This article is written by Nick Buchan, he owns and runs Stronger Golf in London, U.K.

When it comes to performance training, movement really is our foundation. If we have acceptable ranges of motion at our joints, our strength and conditioning exercises will become more effective – we’ll be able to produce more force and improve injury resilience – in turn they’ll help reinforce appropriate mobility too.

However, mobility is a confusing topic for many amateur golfers, with many clocking up a lot of time doing static stretches, not seeing any improvements and not knowing why.

The problem?

Many of us think we have a hardware problem when we’re really suffering from a software problem.

This is concept both Grey Cook and Charlie Weingroff have talked about at length, but to give you a brief run down:

Hardware – This is a dysfunction that is truly a mobility issue.  It may be stemming from degenerative joints, hereditary issues, tight/stiff muscles, fascial restrictions, etc. In short, think bone, joint, muscle or tissue in general.

Software – The limitation stems from stability and/or motor control issue.  Soft limitations aren’t there due to a structural limitation; they’re there because you don’t have the strength, neuromuscular control, or stability to do the task. Think stability, motor control or weakness.


This is where a good assessment is vital, and a good team – if you have a true hardware limitation you will be best off seeing a good Physical therapist or someone that can do manual therapy. That said, I am willing to wager that the vast majority of your tight hamstrings, lower backs, shoulders, etc, are actually software issues.

With that in mind, as a strength coach, I am always looking for ways to help my clients quickly overcome software issues, so we can improve movement and do a better job improving performance measures like strength and power as a result.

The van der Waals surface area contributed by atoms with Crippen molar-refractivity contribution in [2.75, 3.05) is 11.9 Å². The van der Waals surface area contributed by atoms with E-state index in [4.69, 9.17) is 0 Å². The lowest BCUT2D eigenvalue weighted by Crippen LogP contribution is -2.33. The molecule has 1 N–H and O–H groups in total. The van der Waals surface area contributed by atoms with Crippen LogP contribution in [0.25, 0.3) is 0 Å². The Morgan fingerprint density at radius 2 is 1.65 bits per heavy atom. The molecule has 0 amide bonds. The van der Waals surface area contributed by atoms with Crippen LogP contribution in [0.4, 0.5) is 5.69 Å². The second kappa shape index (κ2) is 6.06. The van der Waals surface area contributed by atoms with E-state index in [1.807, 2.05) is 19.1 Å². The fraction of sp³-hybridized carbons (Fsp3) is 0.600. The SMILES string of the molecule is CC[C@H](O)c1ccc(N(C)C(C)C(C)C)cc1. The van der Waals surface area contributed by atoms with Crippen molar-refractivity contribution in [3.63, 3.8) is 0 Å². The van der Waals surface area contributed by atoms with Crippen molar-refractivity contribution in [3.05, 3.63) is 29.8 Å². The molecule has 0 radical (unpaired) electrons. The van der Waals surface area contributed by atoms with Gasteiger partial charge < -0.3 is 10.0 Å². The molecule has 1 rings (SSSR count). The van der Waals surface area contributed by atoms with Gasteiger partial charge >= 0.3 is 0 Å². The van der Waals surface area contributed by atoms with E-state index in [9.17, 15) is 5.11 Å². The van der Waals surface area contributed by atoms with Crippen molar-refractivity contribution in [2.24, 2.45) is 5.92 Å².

We can use various drills and techniques to help improve a pattern or integrate newfound physical capabilities into that pattern, but one of the most effective I have found is using Kinaesthetic feedback.

It’s a bit of a double whammy effect too, as many of these drills create instant improvements to a pattern whilst still allowing movements to be loaded – this reinforces the pattern whilst gives us a strength training effect at the same time!

That’s the sort of time efficiency that pays off hugely in a high skill game like golf, where my job is to give a player the physical tools they need as quickly and effectively as possible so they can get out of the gym and practicing the sport.


Exercise 1 – Quadruped hip extension with lumbar feedback:


As Dan John says everyone who sits all day needs 3 things – hip flexor stretches, t-spine mobility and rotary stability. Bird-dog and quadruped hip extension drills are our typical interventions for rotary stability – with the quadruped hip extension on elbows being the most basic progression we use at Stronger Golf.

Unfortunately it is also one of the most commonly butchered exercises I see. Fortunately simply placing a foam roller, water bottle or yoga block on the lumbar spine can solve can solve that!

  • Position yoga block on lumbar spine and get back flat to it
  • Here we have also placed a tennis/ lacrosse ball behind the knee, which you must keep in place throughout – this keeps the knee bent, thereby limiting the hamstrings involvement in the exercise.

Many people do this exercise poorly because they view it as a range of motion exercise – extending at the lower back in order to get the moving leg higher. The purpose of the exercise is not however to increase range of motion but to demonstrate a stable low back position in the presence of hip extension. You should aim to stay as stable as possible at the low back – Keep you back in contact with that yoga block/ roller throughout the movement and don’t extend the hip beyond your capacity to do so.




Exercise 2 – RNT (Reactive neuro-muscular training) squats:


RNT is a great technique to ‘feed the mistake’ as Grey Cook says and create activation in muscles to clean up a pattern instantly. The idea is to set up a band or similar equipment to pull you further into the mistake. This works really well for things like preventing knee valgus in split-squats and squats and can also be used to aid thoracic extension, overhead reaching and hip hinging.